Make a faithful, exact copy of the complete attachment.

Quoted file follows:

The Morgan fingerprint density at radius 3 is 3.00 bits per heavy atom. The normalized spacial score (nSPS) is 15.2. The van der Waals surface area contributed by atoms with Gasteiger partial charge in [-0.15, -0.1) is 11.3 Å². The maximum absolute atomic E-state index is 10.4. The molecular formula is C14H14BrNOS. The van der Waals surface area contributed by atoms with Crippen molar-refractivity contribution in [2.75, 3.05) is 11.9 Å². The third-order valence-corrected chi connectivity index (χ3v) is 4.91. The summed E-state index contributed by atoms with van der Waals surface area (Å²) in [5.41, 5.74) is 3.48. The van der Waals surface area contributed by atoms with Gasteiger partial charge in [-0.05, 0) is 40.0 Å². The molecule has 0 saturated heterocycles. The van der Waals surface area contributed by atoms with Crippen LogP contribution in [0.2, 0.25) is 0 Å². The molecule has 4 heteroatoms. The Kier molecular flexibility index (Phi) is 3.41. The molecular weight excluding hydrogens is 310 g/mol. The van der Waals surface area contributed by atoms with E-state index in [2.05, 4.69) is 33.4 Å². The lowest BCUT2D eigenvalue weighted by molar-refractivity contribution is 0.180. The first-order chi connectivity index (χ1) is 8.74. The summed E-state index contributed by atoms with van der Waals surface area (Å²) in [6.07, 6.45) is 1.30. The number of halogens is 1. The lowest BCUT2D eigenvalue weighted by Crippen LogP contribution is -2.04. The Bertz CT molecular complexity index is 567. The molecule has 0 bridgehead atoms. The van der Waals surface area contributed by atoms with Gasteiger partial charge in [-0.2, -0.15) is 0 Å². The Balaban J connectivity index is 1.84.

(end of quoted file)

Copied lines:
The Morgan fingerprint density at radius 3 is 3.00 bits per heavy atom. The normalized spacial score (nSPS) is 15.2. The van der Waals surface area contributed by atoms with Gasteiger partial charge in [-0.15, -0.1) is 11.3 Å². The maximum absolute atomic E-state index is 10.4. The molecular formula is C14H14BrNOS. The van der Waals surface area contributed by atoms with Crippen molar-refractivity contribution in [2.75, 3.05) is 11.9 Å². The third-order valence-corrected chi connectivity index (χ3v) is 4.91. The summed E-state index contributed by atoms with van der Waals surface area (Å²) in [5.41, 5.74) is 3.48. The van der Waals surface area contributed by atoms with Gasteiger partial charge in [-0.05, 0) is 40.0 Å². The molecule has 0 saturated heterocycles. The van der Waals surface area contributed by atoms with Crippen LogP contribution in [0.2, 0.25) is 0 Å². The molecule has 4 heteroatoms. The Kier molecular flexibility index (Phi) is 3.41. The molecular weight excluding hydrogens is 310 g/mol. The van der Waals surface area contributed by atoms with E-state index in [2.05, 4.69) is 33.4 Å². The lowest BCUT2D eigenvalue weighted by molar-refractivity contribution is 0.180. The first-order chi connectivity index (χ1) is 8.74. The summed E-state index contributed by atoms with van der Waals surface area (Å²) in [6.07, 6.45) is 1.30. The number of halogens is 1. The lowest BCUT2D eigenvalue weighted by Crippen LogP contribution is -2.04. The Bertz CT molecular complexity index is 567. The molecule has 0 bridgehead atoms. The van der Waals surface area contributed by atoms with Gasteiger partial charge in [-0.2, -0.15) is 0 Å². The Balaban J connectivity index is 1.84.